Healing with Poisons masterfully weaves together the histories of medicine and the body. As Yan Liu convincingly argues, the effective harness of medicines’ inherent toxicity required physicians to closely monitor patients’ bodily sensations. The outcome of therapy is often a dynamic, systematic, and ongoing process. Accordingly, the concept of side effects did not exist in classical Chinese medicine. The dichotomous distinction between intended and unintended effects is inadequate. Violent bodily sensations, such as vomiting, mucus, tears, and diarrhea, may indicate the purging of harmful substances and the process of purification. At the same time, a new mode of knowledge production rooted in bodily sensations appeared in medieval China. As Liu shows in Chapter Five, when Sun Simiao combined medical cases into a collection of formulas, his primary criterion was personal bodily experiences with formula usage. The same chapter is also an excellent example of Liu's mastery of a wide array of literary genres, including medical texts, religious treatises, archaeologically recovered manuscripts, and more.

Yan Liu is Associate Professor of History at the State University of New York, Buffalo. This book initiates a thought-provoking discussion on the intricate relationship between poison and medicine, stimulating inquiries into Chinese pharmacology, alchemy, the corporeal experience, and other topics. More questions can be asked, such as how practitioners differentiated violent sensation from potents or illnesses, when and how the fluid concept of du solidified into the fixed concept of poison, and whether the fluid idea of du caused difficulties in patient-practitioner relationships or legal disputes. Despite its extensive and inspiring subject matter, Healing with Poisons maintains a well-organized structure and clear writing style. Anyone interested in the history of medicine or classical Chinese medicine is strongly encouraged to read this book.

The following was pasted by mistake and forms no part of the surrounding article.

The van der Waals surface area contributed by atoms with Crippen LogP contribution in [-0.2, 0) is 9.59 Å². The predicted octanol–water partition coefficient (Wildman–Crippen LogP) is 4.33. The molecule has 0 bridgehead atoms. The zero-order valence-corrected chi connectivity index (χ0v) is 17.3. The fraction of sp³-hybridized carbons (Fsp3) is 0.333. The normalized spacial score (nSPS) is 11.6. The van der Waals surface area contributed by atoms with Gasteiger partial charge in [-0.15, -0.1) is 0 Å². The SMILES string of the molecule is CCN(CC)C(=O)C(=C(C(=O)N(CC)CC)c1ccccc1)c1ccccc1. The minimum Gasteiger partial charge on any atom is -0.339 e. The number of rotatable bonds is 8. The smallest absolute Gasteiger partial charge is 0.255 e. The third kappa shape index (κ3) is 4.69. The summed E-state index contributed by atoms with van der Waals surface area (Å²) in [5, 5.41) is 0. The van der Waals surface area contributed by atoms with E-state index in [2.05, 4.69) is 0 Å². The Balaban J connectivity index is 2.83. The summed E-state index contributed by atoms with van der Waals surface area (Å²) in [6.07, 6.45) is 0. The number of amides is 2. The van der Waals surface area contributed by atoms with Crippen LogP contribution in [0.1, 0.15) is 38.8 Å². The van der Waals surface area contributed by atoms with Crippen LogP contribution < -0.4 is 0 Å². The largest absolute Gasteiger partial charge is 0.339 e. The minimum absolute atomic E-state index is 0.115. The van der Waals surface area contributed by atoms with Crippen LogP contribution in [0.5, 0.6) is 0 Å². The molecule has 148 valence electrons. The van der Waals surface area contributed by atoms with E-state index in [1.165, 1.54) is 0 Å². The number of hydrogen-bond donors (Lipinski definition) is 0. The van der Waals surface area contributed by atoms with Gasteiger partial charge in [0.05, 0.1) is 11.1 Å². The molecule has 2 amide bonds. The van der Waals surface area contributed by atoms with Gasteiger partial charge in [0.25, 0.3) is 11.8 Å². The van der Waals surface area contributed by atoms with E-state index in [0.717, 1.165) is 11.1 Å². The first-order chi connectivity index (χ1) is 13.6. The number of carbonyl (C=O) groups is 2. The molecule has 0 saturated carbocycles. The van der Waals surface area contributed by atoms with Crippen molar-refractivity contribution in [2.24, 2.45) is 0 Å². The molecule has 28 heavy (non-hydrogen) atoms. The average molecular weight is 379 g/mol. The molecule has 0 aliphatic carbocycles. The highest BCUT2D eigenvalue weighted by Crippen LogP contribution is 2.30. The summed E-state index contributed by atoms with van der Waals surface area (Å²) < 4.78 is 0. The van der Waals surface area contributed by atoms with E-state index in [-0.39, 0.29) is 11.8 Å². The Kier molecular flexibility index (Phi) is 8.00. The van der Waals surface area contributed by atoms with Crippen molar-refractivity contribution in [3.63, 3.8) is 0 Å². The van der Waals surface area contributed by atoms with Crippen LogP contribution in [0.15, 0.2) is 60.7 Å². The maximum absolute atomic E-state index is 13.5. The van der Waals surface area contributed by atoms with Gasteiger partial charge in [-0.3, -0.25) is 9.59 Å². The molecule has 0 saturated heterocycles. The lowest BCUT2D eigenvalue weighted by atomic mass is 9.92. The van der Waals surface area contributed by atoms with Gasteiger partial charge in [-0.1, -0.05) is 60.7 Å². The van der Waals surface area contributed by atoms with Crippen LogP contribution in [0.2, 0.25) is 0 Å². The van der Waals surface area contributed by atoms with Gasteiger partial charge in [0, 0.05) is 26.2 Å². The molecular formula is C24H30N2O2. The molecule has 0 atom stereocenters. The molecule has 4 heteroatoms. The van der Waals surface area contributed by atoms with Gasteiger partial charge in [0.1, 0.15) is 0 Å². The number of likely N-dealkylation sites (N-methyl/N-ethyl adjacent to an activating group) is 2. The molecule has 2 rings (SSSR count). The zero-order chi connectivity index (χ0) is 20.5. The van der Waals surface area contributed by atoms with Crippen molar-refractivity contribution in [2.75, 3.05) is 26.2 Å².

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About the Reviewer

Chang Xu
Chang Xu is a Ph.D. candidate in history at Washington University in St. Louis, focusing on early modern China. Her research interests include the history of medicine, military history, and imperial history.

Cite This Work

APA Style

Xu, C. (2023, June 20). Healing with Poisons: Potent Medicines in Medieval China. World History Encyclopedia. Retrieved from https://www.worldhistory.org/review/368/healing-with-poisons-potent-medicines-in-medieval/

Chicago Style

Xu, Chang. "Healing with Poisons: Potent Medicines in Medieval China." World History Encyclopedia. Last modified June 20, 2023. https://www.worldhistory.org/review/368/healing-with-poisons-potent-medicines-in-medieval/.

MLA Style

Xu, Chang. "Healing with Poisons: Potent Medicines in Medieval China." World History Encyclopedia. World History Encyclopedia, 20 Jun 2023. Web. 23 May 2024.